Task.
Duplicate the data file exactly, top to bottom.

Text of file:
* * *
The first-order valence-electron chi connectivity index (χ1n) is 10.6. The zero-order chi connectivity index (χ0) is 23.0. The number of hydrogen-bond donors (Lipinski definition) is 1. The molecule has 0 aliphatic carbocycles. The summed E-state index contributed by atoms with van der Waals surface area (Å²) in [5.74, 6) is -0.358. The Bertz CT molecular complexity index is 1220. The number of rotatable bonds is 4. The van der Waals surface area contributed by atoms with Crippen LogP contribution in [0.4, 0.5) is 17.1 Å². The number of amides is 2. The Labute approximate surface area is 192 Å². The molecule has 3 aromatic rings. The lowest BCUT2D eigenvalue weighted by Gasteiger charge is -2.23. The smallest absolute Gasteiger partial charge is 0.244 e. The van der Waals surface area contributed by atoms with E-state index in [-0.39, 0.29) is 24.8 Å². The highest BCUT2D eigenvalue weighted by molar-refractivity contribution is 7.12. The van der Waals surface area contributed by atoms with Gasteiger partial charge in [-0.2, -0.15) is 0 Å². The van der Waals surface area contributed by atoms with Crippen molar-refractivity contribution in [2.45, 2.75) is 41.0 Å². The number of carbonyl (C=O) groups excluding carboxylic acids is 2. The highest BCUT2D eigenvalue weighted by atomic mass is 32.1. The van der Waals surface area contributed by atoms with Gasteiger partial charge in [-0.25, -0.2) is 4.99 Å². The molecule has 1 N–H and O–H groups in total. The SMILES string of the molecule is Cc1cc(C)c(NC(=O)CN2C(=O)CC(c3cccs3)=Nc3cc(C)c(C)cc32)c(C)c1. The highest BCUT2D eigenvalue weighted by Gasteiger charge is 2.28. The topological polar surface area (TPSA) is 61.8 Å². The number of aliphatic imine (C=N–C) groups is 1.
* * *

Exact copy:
The first-order valence-electron chi connectivity index (χ1n) is 10.6. The zero-order chi connectivity index (χ0) is 23.0. The number of hydrogen-bond donors (Lipinski definition) is 1. The molecule has 0 aliphatic carbocycles. The summed E-state index contributed by atoms with van der Waals surface area (Å²) in [5.74, 6) is -0.358. The Bertz CT molecular complexity index is 1220. The number of rotatable bonds is 4. The van der Waals surface area contributed by atoms with Crippen LogP contribution in [0.4, 0.5) is 17.1 Å². The number of amides is 2. The Labute approximate surface area is 192 Å². The molecule has 3 aromatic rings. The lowest BCUT2D eigenvalue weighted by Gasteiger charge is -2.23. The smallest absolute Gasteiger partial charge is 0.244 e. The van der Waals surface area contributed by atoms with E-state index in [-0.39, 0.29) is 24.8 Å². The highest BCUT2D eigenvalue weighted by molar-refractivity contribution is 7.12. The van der Waals surface area contributed by atoms with Gasteiger partial charge in [-0.2, -0.15) is 0 Å². The van der Waals surface area contributed by atoms with Crippen molar-refractivity contribution in [2.45, 2.75) is 41.0 Å². The number of carbonyl (C=O) groups excluding carboxylic acids is 2. The highest BCUT2D eigenvalue weighted by atomic mass is 32.1. The van der Waals surface area contributed by atoms with Gasteiger partial charge in [-0.25, -0.2) is 4.99 Å². The molecule has 1 N–H and O–H groups in total. The SMILES string of the molecule is Cc1cc(C)c(NC(=O)CN2C(=O)CC(c3cccs3)=Nc3cc(C)c(C)cc32)c(C)c1. The highest BCUT2D eigenvalue weighted by Gasteiger charge is 2.28. The topological polar surface area (TPSA) is 61.8 Å². The number of aliphatic imine (C=N–C) groups is 1.